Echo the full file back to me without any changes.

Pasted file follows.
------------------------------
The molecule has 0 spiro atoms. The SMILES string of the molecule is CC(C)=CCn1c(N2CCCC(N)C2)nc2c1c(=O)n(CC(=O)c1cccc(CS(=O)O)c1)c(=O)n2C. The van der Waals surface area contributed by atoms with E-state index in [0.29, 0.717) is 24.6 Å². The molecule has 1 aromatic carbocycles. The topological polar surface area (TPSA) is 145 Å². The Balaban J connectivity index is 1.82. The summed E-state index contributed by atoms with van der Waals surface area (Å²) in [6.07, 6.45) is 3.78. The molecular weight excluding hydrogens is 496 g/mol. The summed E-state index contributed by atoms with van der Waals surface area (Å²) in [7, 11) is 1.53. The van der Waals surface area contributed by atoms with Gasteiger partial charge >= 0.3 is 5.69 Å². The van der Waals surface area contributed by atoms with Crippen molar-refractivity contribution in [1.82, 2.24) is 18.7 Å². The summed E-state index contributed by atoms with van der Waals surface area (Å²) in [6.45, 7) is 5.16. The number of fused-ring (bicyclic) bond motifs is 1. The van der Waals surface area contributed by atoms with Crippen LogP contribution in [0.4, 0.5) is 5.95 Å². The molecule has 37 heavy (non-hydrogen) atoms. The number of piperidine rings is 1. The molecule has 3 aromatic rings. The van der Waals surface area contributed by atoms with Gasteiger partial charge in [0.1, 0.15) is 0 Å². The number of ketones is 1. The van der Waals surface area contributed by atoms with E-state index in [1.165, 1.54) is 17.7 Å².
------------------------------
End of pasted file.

The molecule has 0 spiro atoms. The SMILES string of the molecule is CC(C)=CCn1c(N2CCCC(N)C2)nc2c1c(=O)n(CC(=O)c1cccc(CS(=O)O)c1)c(=O)n2C. The van der Waals surface area contributed by atoms with E-state index in [0.29, 0.717) is 24.6 Å². The molecule has 1 aromatic carbocycles. The topological polar surface area (TPSA) is 145 Å². The Balaban J connectivity index is 1.82. The summed E-state index contributed by atoms with van der Waals surface area (Å²) in [6.07, 6.45) is 3.78. The molecular weight excluding hydrogens is 496 g/mol. The summed E-state index contributed by atoms with van der Waals surface area (Å²) in [7, 11) is 1.53. The van der Waals surface area contributed by atoms with Gasteiger partial charge >= 0.3 is 5.69 Å². The van der Waals surface area contributed by atoms with Crippen molar-refractivity contribution in [1.82, 2.24) is 18.7 Å². The summed E-state index contributed by atoms with van der Waals surface area (Å²) in [6.45, 7) is 5.16. The number of fused-ring (bicyclic) bond motifs is 1. The van der Waals surface area contributed by atoms with Crippen LogP contribution in [0.4, 0.5) is 5.95 Å². The molecule has 37 heavy (non-hydrogen) atoms. The number of piperidine rings is 1. The molecule has 3 aromatic rings. The van der Waals surface area contributed by atoms with Gasteiger partial charge in [0.1, 0.15) is 0 Å². The number of ketones is 1. The van der Waals surface area contributed by atoms with E-state index in [1.165, 1.54) is 17.7 Å².